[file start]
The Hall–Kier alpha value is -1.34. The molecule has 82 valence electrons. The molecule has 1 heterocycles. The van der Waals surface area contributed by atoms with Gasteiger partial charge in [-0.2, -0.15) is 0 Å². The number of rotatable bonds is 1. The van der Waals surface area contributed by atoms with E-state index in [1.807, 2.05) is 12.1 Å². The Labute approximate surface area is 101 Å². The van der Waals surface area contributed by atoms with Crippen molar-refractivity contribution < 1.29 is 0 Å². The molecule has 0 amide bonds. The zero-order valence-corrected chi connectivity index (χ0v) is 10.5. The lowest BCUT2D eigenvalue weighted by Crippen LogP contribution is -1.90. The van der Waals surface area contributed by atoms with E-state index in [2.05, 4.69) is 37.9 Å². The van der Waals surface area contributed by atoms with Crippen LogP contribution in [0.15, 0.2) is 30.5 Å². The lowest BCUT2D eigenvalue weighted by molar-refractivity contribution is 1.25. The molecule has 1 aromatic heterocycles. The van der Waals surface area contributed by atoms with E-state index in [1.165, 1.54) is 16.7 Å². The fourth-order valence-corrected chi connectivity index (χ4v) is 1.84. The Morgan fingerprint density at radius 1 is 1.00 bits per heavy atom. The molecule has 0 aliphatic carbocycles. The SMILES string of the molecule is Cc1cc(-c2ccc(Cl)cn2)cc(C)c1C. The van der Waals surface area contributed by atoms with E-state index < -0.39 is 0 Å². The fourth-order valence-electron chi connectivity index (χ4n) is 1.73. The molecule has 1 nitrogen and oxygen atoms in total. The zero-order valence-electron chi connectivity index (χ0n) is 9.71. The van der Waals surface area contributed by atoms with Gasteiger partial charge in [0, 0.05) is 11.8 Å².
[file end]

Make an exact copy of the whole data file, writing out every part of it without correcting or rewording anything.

The Hall–Kier alpha value is -1.34. The molecule has 82 valence electrons. The molecule has 1 heterocycles. The van der Waals surface area contributed by atoms with Gasteiger partial charge in [-0.2, -0.15) is 0 Å². The number of rotatable bonds is 1. The van der Waals surface area contributed by atoms with E-state index in [1.807, 2.05) is 12.1 Å². The Labute approximate surface area is 101 Å². The van der Waals surface area contributed by atoms with Crippen molar-refractivity contribution < 1.29 is 0 Å². The molecule has 0 amide bonds. The zero-order valence-corrected chi connectivity index (χ0v) is 10.5. The lowest BCUT2D eigenvalue weighted by Crippen LogP contribution is -1.90. The van der Waals surface area contributed by atoms with E-state index in [2.05, 4.69) is 37.9 Å². The van der Waals surface area contributed by atoms with Crippen LogP contribution in [0.15, 0.2) is 30.5 Å². The lowest BCUT2D eigenvalue weighted by molar-refractivity contribution is 1.25. The molecule has 1 aromatic heterocycles. The van der Waals surface area contributed by atoms with E-state index in [1.165, 1.54) is 16.7 Å². The fourth-order valence-corrected chi connectivity index (χ4v) is 1.84. The Morgan fingerprint density at radius 1 is 1.00 bits per heavy atom. The molecule has 0 aliphatic carbocycles. The SMILES string of the molecule is Cc1cc(-c2ccc(Cl)cn2)cc(C)c1C. The van der Waals surface area contributed by atoms with E-state index < -0.39 is 0 Å². The fourth-order valence-electron chi connectivity index (χ4n) is 1.73. The molecule has 1 nitrogen and oxygen atoms in total. The zero-order valence-electron chi connectivity index (χ0n) is 9.71. The van der Waals surface area contributed by atoms with Gasteiger partial charge in [0, 0.05) is 11.8 Å².